The madness of awards shows will laugh you off your seat!

This excerpt from Peter Mayle’s book Up The Agency talks about the London ad scene in the 80s. Most sentiments expressed here still apply to this day…

Not every hotel in London is prepared to give over its ballroom to the highlight of the creative year, the Art Directors’ Ball (D&AD), due to the volatile and often boisterous nature of the guests.

But over the years one hotel, the Hilton, has shown considerable bravery, and it is only right it should be mentioned. The Hilton management long ago realised where the interests of its artistic clients lie, and it has catered accordingly; drink is copious and food is an also-ran. 

Each year there is chicken or duck in a mystery sauce (the foul rumour that it is the same chicken or duck, untouched on the night and preserved in the bowels of the hotel kitchen for next year, cannot possibly be true).

The evening begins with a table-hopping marathon.  Everyone is here, and some of them haven’t seen one another since lunchtime.

And as they hop from table to table, they provide a fashion show of dazzling variety. There are dinner jackets and dress shirts with winged collars, bomber jackets and ripped T-shirts, six-inch heels and Azzedine Alaia skintight (no chicken for me) dresses, business suits, cowboy boots, Levi’s, silk bustiers, sequins, three-day stubble, blue suede crepes, ponytails and earrings for the gentlemen and purple crew cuts for the ladies, Day-Glo glasses and matching socks, shapeless Japanese designer outfits in the shades of crushed money, webbing bras, leather trousers, plastic sandals, Lurex ties….

No wonder there are some fragile souls, still recovering from lunch, who have kept their sunglasses on. The whole spectacle is extremely creative.

There is a sense of expectation in the air.

Tonight’s the night when 15 or 20 winners will be anointed as the best in the business. 

Waiter! Another bucket of Soava Bolla!

… Now that the art directors are businessmen, often with a seat on the board, it seems to have affected their capacity for enjoyment…

Wine is consumed at a furious rate as several hundred people try to break the world record for high-speed intoxication. The speeches will begin soon, and it would be a mistake to be sober when they do.

Experience has taught the speechmakers to be brief. Ever since one tycoon was howled down in the middle of his remarks, the rule has been three or four minutes at the most.

The audience is not here to listen to platitudes about the changing face of advertising. It wants awards, and if the preliminaries drag on for too long, there are likely to be a few bread rolls and catcalls flying around.

As the great moment approaches and the waiters perform their final sprint around the tables with arms of Remy Martin bottles, it is possible to pick out of the crowd the people who think they might be called up to the dais and presented with a golden pencil…

They are relatively sober, and you can see them measuring the distance from table to stage, checking out the route to make sure they can get up there in the shortest possible time – just in case, as has been known to happen, two people go up for the same award.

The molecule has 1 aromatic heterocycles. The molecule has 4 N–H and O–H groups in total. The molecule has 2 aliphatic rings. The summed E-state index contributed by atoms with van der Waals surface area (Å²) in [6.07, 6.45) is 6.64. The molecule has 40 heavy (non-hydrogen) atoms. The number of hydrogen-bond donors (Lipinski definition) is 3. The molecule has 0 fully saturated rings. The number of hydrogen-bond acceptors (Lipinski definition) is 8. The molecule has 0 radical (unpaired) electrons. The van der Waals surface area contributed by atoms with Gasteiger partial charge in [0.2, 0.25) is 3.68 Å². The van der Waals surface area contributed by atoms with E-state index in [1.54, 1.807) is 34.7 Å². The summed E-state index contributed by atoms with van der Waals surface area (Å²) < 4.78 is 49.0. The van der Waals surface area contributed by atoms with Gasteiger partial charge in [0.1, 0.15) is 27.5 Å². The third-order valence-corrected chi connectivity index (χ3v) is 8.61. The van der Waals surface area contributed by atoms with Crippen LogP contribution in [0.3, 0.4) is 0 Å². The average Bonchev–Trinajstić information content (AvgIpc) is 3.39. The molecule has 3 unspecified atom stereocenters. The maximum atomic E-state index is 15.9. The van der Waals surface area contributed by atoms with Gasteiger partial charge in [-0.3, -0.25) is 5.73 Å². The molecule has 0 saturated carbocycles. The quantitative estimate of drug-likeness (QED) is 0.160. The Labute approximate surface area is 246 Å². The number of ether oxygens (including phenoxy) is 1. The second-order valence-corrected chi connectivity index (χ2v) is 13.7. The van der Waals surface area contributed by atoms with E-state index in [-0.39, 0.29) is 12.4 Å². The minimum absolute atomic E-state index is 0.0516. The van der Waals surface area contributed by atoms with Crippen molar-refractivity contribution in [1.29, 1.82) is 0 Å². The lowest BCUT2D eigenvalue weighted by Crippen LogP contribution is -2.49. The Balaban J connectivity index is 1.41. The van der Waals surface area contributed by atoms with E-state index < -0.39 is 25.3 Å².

… Once this has been done, the evening moves into its dangerous period…

The main lights dim and the spotlight beams down on the rows of pencils and the piles of certificates. The president of D&AD  (a position held for one year) and the chairman (a permanent and thankless post) make their way up to the dais to the strains of some appropriately thrilling music, and the ceremony begins.

In each category, the work being honored is shown in slide or on film and the winner is summoned from the murk for those magical few seconds under the spotlight.

Fortunately, the winners are not expected to make speeches, and fortunately the audience is generally good-natured and generous with applause. There is always disappointment, but there is always the bottle of Remy Martin at hand and the imminent prospect of some harmless diversion as soon as the pencils and certificates have been handed out.

Once this has been done, the evening moves into its dangerous period.

The combination of drink, excitement, music, and some spectacularly revealing outfits plays havoc with restraint. The dance floor and the surrounding tables seethe with the joy of orgy; lurching figures, furtive embraces, bottom pinching, thigh squeezing, torn and wine-sodden garments, overturned chairs, prostrate bodies (still clutching their golden pencils), heads slumped among the bottles and decorum nowhere to be seen.

At least, that is how it used to be.

Recently, due to the increased respectability of the business, the event has shown disturbing signs of sensible behaviour. Now that the art directors are businessmen, often with a seat on the board, it seems to have affected their capacity for enjoyment.

Perhaps their chairmen have told them that it is not a good idea for the officers of public companies to be seen crawling around under tables and biting young women on the leg. 

A great shame, and another small indication that advertising is now taking itself very, very seriously.

Peter Mayle was a British author noted for his memoirs of life in Provence, France.

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